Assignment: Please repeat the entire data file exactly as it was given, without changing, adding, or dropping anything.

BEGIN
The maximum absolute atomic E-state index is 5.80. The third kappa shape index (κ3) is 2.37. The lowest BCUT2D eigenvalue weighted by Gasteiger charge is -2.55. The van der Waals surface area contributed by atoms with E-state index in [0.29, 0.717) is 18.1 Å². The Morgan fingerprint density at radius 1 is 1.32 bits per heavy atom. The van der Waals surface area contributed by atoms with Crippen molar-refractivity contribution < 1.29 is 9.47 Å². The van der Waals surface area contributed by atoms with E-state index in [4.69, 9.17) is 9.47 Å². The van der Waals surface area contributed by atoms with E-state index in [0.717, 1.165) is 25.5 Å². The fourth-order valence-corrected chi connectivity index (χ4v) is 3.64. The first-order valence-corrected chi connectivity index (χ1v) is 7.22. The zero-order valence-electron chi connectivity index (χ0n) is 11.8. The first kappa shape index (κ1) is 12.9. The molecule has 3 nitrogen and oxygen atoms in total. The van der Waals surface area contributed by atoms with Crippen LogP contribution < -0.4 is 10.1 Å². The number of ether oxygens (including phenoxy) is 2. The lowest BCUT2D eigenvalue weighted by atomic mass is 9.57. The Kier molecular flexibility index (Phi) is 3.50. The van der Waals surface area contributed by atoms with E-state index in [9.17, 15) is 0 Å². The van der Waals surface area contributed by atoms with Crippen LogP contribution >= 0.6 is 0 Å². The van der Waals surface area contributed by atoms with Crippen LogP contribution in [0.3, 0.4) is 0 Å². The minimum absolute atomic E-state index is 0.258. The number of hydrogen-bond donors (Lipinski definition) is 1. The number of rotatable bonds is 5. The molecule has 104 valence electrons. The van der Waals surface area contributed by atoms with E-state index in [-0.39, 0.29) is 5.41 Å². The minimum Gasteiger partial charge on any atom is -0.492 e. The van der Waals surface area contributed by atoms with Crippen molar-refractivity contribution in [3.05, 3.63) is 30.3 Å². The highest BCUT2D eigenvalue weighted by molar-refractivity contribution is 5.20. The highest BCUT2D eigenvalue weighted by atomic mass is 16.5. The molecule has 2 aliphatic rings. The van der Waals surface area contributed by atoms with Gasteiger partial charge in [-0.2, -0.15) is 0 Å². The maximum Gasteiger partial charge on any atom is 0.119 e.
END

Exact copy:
The maximum absolute atomic E-state index is 5.80. The third kappa shape index (κ3) is 2.37. The lowest BCUT2D eigenvalue weighted by Gasteiger charge is -2.55. The van der Waals surface area contributed by atoms with E-state index in [0.29, 0.717) is 18.1 Å². The Morgan fingerprint density at radius 1 is 1.32 bits per heavy atom. The van der Waals surface area contributed by atoms with Crippen molar-refractivity contribution < 1.29 is 9.47 Å². The van der Waals surface area contributed by atoms with E-state index in [4.69, 9.17) is 9.47 Å². The van der Waals surface area contributed by atoms with E-state index in [0.717, 1.165) is 25.5 Å². The fourth-order valence-corrected chi connectivity index (χ4v) is 3.64. The first-order valence-corrected chi connectivity index (χ1v) is 7.22. The zero-order valence-electron chi connectivity index (χ0n) is 11.8. The first kappa shape index (κ1) is 12.9. The molecule has 3 nitrogen and oxygen atoms in total. The van der Waals surface area contributed by atoms with Crippen LogP contribution < -0.4 is 10.1 Å². The number of ether oxygens (including phenoxy) is 2. The lowest BCUT2D eigenvalue weighted by atomic mass is 9.57. The Kier molecular flexibility index (Phi) is 3.50. The van der Waals surface area contributed by atoms with E-state index in [9.17, 15) is 0 Å². The van der Waals surface area contributed by atoms with Crippen LogP contribution >= 0.6 is 0 Å². The van der Waals surface area contributed by atoms with Crippen LogP contribution in [0.3, 0.4) is 0 Å². The minimum absolute atomic E-state index is 0.258. The number of hydrogen-bond donors (Lipinski definition) is 1. The number of rotatable bonds is 5. The molecule has 104 valence electrons. The van der Waals surface area contributed by atoms with E-state index in [-0.39, 0.29) is 5.41 Å². The minimum Gasteiger partial charge on any atom is -0.492 e. The van der Waals surface area contributed by atoms with Crippen molar-refractivity contribution in [3.05, 3.63) is 30.3 Å². The highest BCUT2D eigenvalue weighted by molar-refractivity contribution is 5.20. The highest BCUT2D eigenvalue weighted by atomic mass is 16.5. The molecule has 2 aliphatic rings. The van der Waals surface area contributed by atoms with Gasteiger partial charge in [-0.2, -0.15) is 0 Å². The maximum Gasteiger partial charge on any atom is 0.119 e.